Achill Island Global Story
Telling a story to the world
Local people see an object floating in the sea off the coast at Doega village in Achill island. They discover it is an explosive mine, large enough to destroy the village. They go out in currachs and with their oars they keep the deadly mine from hitting the rocks and exploding until the army bomb disposal team arrives and safely deals with it.
The story goes that the village had to be evacuated during this incident and in the commotion a baby was born. Forever since she has been called the mine-baby.
No image of Slievemore, Keem Bay or the Atlantic Drive or all the other majestic sights around Achill is complete without the stories of the people who lived there. It is as if the landscape is a reminder of heroic struggle just to survive, to resist oppression to overcome tragedy and ultimately to show how the human spirit thrives.
A small sea faring boat sets off with its human cargo of people escaping poverty and hardship to a safer land across a treacherous sea. A larger ship passes too close and all aboard are drowned. These are the similar circumstances of two sea tragedies one off the coast of Mayo in 1894 and the other off the coast of Africa in 2016.
So many celebrations of our past have become encrusted in museums where the signs say don’t touch. We can build far more lively, more inspirational and interactive experiences from the rich social histories of local areas. I had occasion recently to be taken on a tour of what remains of the Edward Nangle mission colony in Dugort in Achill. Here we can still see the buildings which once housed: an infant school, post office, print room, dispensary, orphanage and private dwellings, together with a grand central garden and hotel in this colony built there in the mid 1800s. What extraordinary potential such a place has to yield up living stories from that time through a project developed with local people and through conservation-led local planning measures.
We have stories to tell and when we do the listener learns to tell his or her own story. This is what the West of Ireland can bring to the world.
The child roars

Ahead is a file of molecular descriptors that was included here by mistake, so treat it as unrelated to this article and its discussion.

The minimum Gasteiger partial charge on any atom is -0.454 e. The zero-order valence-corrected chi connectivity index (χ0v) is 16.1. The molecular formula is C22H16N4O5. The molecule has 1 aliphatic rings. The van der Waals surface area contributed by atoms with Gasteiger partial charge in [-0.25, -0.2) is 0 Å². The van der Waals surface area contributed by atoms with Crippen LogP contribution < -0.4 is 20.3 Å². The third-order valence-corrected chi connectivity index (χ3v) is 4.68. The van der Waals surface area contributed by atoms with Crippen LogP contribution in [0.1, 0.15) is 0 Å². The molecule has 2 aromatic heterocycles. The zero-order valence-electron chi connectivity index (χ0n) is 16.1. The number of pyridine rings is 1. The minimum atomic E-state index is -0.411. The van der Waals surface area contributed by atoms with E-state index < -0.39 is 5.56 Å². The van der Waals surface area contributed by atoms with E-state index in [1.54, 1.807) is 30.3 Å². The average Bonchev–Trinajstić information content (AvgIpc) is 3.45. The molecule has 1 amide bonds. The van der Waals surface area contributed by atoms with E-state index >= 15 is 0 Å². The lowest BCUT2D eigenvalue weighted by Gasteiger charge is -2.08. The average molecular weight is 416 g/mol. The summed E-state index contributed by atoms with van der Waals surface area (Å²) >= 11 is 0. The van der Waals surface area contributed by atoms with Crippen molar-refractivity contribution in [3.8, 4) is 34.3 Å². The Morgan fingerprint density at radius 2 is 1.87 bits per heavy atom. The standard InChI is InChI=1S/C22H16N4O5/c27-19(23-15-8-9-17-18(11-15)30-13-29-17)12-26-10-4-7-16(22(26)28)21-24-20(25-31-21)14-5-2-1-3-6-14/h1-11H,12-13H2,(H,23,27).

A German artist Rene Böll mounted his exhibition entitled Cilliní in the Halla Acla in Achill Sound in Spring 2015. It was dedicated to his study of the special burial grounds on the island. These burial grounds “Cilliní” were for babies and children who were not baptised and adults who committed suicide or who were executed.
Rene’s work has powerful resonance for contemporary Ireland and Europe. In the words of local historian and writer Sheila McHugh, his work is a “powerful statement of what is hidden barely out of view … bringing back into memory and membership” people who were tragically lost and forgotten.
The exhibition we are looking at in Achill Sound was also opened in 2014 in Bonn in Geramny. Every country has shameful secrets lying half hidden. Rene’s father Heinrich Böll came to Achill in the 1950s to escape from persecution in Germany. His outspoken admission of the Nazi years was still not something German society could accept. In Achill Heinrich could, by contrast, find inspiration in the story filled beauty of the landscape, he could celebrate the rich biodiversity of an unspoilt natural island and he could enjoy the freedom to give expression to his ideas. He also made it his life’s work to publicise other artists living in countries especially in Eastern Europe who did not enjoy freedom of expression. Rene told me that for his family Achill was a place of freedom by comparison with what his family had witnessed on the continent in his father’s time.
In recent years in Ireland we have witnessed our own shame in this country’s treatment of its children and those who are vulnerable. The discovery of the children’s burial ground in Tuam, County Galway was a stark reminder of this. Rene has visited no less than twenty five Cilliní in Achill alone. Every age throws up serious questions and we can never face up to them too soon.
The small group of visionary people that founded the Heinrich Böll Weekend and who manage the artist’s cottage in Achill is holding up a wonderful possibility. The Böll name is celebrated in different parts of the world as a symbol of creativity, biodiversity and freedom of expression and connects Achill to the world in a most authentic way.
Old treasures coming of age
Community ventures such as the Heinrich Böll Memorial Weekend show how long established grassroots creations can speak eloquently to a new generation of enquiring people from all over the world.
According to the World Trade Organisation, 35 – 40% of people going on holidays do so for cultural reasons and this trend has now been growing at 15% each year. These people want immersion in real cultural experience. Those people in Achill who are working out of the cultural heritage of the area are connecting the island with the world. They are connecting Ireland’s heritage to people who are seeking something beyond the majestic landscape to the stories it shares for questioning times.